Skip to navigation Skip to main content Skip to footer

Approved research

Mendelian Randomization analysis of the causal effect of obesity and coronary artery disease on healthcare costs

Principal Investigator: Dr Padraig Dixon
Approved Research ID: 29294
Approval date: July 31st 2017

Lay summary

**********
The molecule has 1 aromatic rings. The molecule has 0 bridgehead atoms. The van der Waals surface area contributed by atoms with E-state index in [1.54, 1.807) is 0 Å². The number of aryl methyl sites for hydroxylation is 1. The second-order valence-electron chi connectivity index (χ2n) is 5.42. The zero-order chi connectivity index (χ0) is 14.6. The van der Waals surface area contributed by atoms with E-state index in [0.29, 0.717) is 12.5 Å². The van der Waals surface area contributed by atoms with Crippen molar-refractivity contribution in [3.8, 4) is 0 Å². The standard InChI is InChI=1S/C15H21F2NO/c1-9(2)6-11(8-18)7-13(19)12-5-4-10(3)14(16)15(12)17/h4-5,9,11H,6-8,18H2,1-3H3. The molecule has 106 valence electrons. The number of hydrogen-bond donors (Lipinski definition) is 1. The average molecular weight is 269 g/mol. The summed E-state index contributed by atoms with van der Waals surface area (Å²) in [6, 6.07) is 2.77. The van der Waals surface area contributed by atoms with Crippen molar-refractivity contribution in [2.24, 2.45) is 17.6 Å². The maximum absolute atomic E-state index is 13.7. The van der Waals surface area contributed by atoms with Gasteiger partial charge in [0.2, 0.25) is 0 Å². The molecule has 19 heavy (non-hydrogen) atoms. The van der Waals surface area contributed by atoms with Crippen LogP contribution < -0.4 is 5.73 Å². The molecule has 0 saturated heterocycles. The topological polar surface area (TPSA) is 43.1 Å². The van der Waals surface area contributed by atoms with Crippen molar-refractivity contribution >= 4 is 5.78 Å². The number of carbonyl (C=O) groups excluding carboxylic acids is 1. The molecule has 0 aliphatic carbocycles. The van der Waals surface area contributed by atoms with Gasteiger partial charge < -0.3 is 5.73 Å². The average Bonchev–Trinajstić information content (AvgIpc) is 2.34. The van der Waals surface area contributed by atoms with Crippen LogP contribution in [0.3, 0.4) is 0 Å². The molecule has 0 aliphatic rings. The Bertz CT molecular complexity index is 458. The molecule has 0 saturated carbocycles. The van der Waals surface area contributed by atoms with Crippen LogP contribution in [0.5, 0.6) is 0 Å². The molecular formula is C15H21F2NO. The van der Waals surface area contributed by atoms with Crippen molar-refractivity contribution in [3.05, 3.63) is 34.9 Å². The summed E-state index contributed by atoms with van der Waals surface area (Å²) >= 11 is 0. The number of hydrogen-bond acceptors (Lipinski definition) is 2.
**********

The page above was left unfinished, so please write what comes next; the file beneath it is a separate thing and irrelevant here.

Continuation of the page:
Accurate information on the healthcare costs associated with health conditions is required by healthcare funders. Observational studies that describe associations between health conditions and cost are prone to bias because of reverse causation, measurement error, and residual confounding. This proposal will use information on the relationship between genetic variants (single nucleotide polymorphisms) and two health conditions (obesity and coronary artery disease) to address the problems of conventional observational studies. The proposal will use genetic data linked to Hospital Episode Statistics to produce the first causal cost estimates of the effect of obesity and coronary artery disease using Mendelian Randomization methodology. The ultimate aim of the proposed research is to improve population health by increasing the quality of evidence available to decision makers responsible for the allocation of scarce healthcare resources. Evidence on the costs associated with healthcare conditions is relevant to healthcare policy evaluation, cost-effectiveness analysis, research prioritization and private sector decision-making such as in relation to the setting of healthcare insurance premiums. Moreover, a clearer appreciation of the consequences of health conditions for costs is likely to be of considerable interest to patients and to their families and carers. The effects of obesity and coronary artery disease on healthcare cost will be estimated by using data on certain types of genetic variants that are associated with these conditions. We will use data from replicated genome-wide association studies to obtain robust evidence of the associations between genetic variants and health conditions. We will obtain data on the association of variants and costs from the Biobank. Combining information on the effect of genetic variants on long-term conditions with their relationship to costs will allow important, new evidence to be generated concerning the cost impact of long term conditions. The full cohort will be eligible for inclusion in the analysis.